Round 2 tonight

Guernica "Mr. McCain and Mr. Obama have revealed certain debating styles over the last year or so, and those approaches are likely to be evident again tonight. Watch for Mr. McCain to present a hotter, more confrontational persona, while Mr. Obama will show his cooler self, both in the sense of remaining unruffled and in staying at more of a remove from the audience."  Seeley – NY Times


This is going to be about style.  McCain looked medicated last time out of the barn.  That might be a good idea this time also.  One of his boyhood nicknames was "McNasty."  OK.  Bring on the tranquilizers.  Washington abounds with first and second hand stories of McNasty’s outbursts.  I hear them every day here "inside the beltway."  (I actually do live about half a mile inside the beltway in the "People’s Republic of Alexandria")   A face to face with Obama is going to be a real test for McCain.  We will see how well he can tolerate anyone he sees as competition.

Those who think that Obama should display a lot of "passion" and aggression tonight are going to be disappointed.  The man is what he is.  He has spent many years becoming a dispassionate intellectual.  He is a thinker, first, last and always.  If he tries to be something else on stage it will look false.  We should want a president who thinks rather than emotes as a way of doing business. Think about the possible consequences of unbridled emotion in the White House.

I think Obama will do very well tonight.  pl

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27 Responses to Round 2 tonight

  1. lina says:

    Geez Lou-eez, you and your predictions make me nervous.
    I, too, thought McCain looked a bit sedated in the first debate. As the evening wore on, however, he got sarcastic and condescending, which he paid for in the polling.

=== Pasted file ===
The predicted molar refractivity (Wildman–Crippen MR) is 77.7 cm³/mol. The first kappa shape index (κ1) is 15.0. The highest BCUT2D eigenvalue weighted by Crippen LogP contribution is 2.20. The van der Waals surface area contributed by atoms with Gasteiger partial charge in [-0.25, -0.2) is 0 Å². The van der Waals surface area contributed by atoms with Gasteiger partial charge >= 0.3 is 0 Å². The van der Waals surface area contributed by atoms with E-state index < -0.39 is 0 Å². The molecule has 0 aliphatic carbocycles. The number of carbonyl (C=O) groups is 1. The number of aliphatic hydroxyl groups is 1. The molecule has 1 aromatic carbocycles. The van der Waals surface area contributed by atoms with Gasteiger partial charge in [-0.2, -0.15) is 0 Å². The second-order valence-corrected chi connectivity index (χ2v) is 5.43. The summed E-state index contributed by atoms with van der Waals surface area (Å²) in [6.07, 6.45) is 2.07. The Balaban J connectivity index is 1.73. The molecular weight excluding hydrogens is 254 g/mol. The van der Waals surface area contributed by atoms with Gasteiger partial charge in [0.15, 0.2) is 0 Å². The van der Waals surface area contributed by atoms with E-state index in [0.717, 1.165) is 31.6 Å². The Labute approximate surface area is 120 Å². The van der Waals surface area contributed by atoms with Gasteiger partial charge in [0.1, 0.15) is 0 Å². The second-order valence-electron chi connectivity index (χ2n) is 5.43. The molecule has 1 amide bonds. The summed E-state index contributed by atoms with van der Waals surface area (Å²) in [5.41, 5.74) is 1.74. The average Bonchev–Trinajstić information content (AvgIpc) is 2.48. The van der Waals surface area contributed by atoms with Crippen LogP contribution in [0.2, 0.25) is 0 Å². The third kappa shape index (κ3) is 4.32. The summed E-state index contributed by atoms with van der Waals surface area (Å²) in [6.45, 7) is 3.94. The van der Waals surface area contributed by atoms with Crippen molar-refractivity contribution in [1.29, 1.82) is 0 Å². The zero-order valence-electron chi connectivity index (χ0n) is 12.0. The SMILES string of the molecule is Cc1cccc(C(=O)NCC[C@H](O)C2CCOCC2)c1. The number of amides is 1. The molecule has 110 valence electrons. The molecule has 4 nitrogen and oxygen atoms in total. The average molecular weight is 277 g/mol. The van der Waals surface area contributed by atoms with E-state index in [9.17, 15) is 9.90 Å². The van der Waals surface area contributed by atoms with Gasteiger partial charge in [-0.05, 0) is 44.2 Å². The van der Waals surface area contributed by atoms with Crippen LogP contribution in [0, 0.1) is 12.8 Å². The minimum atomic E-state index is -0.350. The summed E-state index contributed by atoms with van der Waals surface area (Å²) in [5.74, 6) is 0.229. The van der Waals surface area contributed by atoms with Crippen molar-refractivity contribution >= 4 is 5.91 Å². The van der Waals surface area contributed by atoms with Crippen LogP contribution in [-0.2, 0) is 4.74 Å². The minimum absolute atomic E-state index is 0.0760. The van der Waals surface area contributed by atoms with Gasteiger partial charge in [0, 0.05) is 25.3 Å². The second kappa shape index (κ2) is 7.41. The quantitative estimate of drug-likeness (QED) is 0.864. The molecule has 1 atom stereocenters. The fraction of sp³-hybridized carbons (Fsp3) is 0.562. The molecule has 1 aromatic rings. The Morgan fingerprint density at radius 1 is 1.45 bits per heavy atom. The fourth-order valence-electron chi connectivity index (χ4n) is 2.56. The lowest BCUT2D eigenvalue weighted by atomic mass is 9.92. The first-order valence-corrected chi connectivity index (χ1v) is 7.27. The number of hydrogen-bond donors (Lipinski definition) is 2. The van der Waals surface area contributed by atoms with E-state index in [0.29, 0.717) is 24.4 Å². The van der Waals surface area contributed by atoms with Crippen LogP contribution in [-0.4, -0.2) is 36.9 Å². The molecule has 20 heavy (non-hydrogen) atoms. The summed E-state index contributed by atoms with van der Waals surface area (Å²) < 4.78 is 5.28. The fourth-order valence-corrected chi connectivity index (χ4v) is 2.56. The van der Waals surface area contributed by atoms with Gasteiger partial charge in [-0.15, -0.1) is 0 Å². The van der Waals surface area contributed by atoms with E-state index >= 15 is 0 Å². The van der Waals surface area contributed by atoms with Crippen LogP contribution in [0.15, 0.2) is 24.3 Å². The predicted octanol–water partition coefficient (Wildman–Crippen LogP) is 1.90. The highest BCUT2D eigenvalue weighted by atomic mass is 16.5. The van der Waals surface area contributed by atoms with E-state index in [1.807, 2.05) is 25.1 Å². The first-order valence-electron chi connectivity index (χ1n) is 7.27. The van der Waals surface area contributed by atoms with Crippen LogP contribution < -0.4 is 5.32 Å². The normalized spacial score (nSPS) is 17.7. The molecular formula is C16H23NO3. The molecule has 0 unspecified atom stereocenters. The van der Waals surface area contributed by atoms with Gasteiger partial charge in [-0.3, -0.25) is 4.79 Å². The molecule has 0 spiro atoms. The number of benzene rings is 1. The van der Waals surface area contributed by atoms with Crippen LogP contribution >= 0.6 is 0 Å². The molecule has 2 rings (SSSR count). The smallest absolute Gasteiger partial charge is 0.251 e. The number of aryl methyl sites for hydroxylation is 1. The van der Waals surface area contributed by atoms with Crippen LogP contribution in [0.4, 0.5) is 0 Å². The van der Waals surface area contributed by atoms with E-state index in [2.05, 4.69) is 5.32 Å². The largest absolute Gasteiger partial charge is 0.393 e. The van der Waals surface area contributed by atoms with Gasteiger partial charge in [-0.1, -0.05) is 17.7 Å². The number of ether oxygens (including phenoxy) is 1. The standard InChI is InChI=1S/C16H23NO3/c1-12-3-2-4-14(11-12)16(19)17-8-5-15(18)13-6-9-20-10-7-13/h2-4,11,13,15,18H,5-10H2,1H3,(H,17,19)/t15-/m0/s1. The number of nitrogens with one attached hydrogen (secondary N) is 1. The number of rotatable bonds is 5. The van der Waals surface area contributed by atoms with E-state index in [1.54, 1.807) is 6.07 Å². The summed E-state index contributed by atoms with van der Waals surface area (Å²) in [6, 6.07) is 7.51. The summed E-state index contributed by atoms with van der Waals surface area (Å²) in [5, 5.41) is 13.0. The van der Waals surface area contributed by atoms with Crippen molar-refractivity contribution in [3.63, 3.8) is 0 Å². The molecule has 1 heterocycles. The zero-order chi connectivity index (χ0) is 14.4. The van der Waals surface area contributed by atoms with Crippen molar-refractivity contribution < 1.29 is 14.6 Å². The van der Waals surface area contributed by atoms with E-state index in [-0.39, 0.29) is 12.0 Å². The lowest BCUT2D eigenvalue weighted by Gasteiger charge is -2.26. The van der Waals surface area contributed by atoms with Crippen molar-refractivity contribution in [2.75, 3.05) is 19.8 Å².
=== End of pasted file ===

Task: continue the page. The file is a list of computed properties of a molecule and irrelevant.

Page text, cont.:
If he tries another tack tonight, he might just end up looking like someone who should be retired by now.
    Obama has to stay cool, sound smart, and stick with the short answers he used last time.

  2. Cato says:

    I’m usually lousy at political predictions, but I’ll bet that McCain brings his “Mr. Cranky” act to the debate again tonight. I think he’s so mad at Obama for interfering with his right to be president that he can’t behave any other way. I agree with you that this wouldn’t be a good move politically on McCain’s part.

  3. Dave of Maryland says:

    You’re in the teaching trade. What kind of teacher makes the best administrator?

  4. Bill W, NH, USA says:

    I listened to an absurd ad on the radio today while driving. McCain is saying that Barack Obama will destroy the economy with record deficits and tax increases. What planet is he living on, how can one destroy what’s been long dead?

  5. Ormolov says:

    “Those who think that Obama should display a lot of “passion” and aggression tonight are going to be disappointed.”
    Your point, Colonel, makes me think of yesterday’s headline:
    OBAMA SLAMS MCCAIN ON KEATING FIVE — Barack Obama Finally Drops Bomb
    More discipline. A less politically savvy candidate would have blared that one early and often in the general campaign, and it would be old news by now.
    His base pleaded and begged for months to attack McCain for his record. But the Obama campaign waited… waited… They most likely pegged the date for the release of the Keating Five as a major campaign issue months ago in a meeting.
    With discipline like this and an opponent like that, who needs passion and agression?

  6. Ever since the JFK/Nixon 1960 debates the TV personna of cool calm and collected appears to be the mark of the overall debate winners.

  7. zanzibar says:

    I am really confused why anti-intellectualism has become such an important yardstick in the election of our Presidents and Congressmen.
    When our child is ill do we look for the doctor that can’t speak a sentence coherently and barely made it through med school but we feel we can have a beer with?
    This whole thing is so ridiculous. I don’t get it. Can someone please explain it?

  8. Will says:

    from the latest Krauthammer column
    ” Oliver Wendell Holmes Jr. famously said of Franklin Roosevelt that he had a “second-class intellect, but a first-class temperament.” Obama has shown that he is a man of limited experience, questionable convictions, deeply troubling associations (Jeremiah Wright,William Ayers, Tony Rezko) and an alarming lack of self-definition — do you really know who he is and what he believes? Nonetheless, he’s got both a first-class intellect and a first-class temperament. That will likely be enough to make him president. ”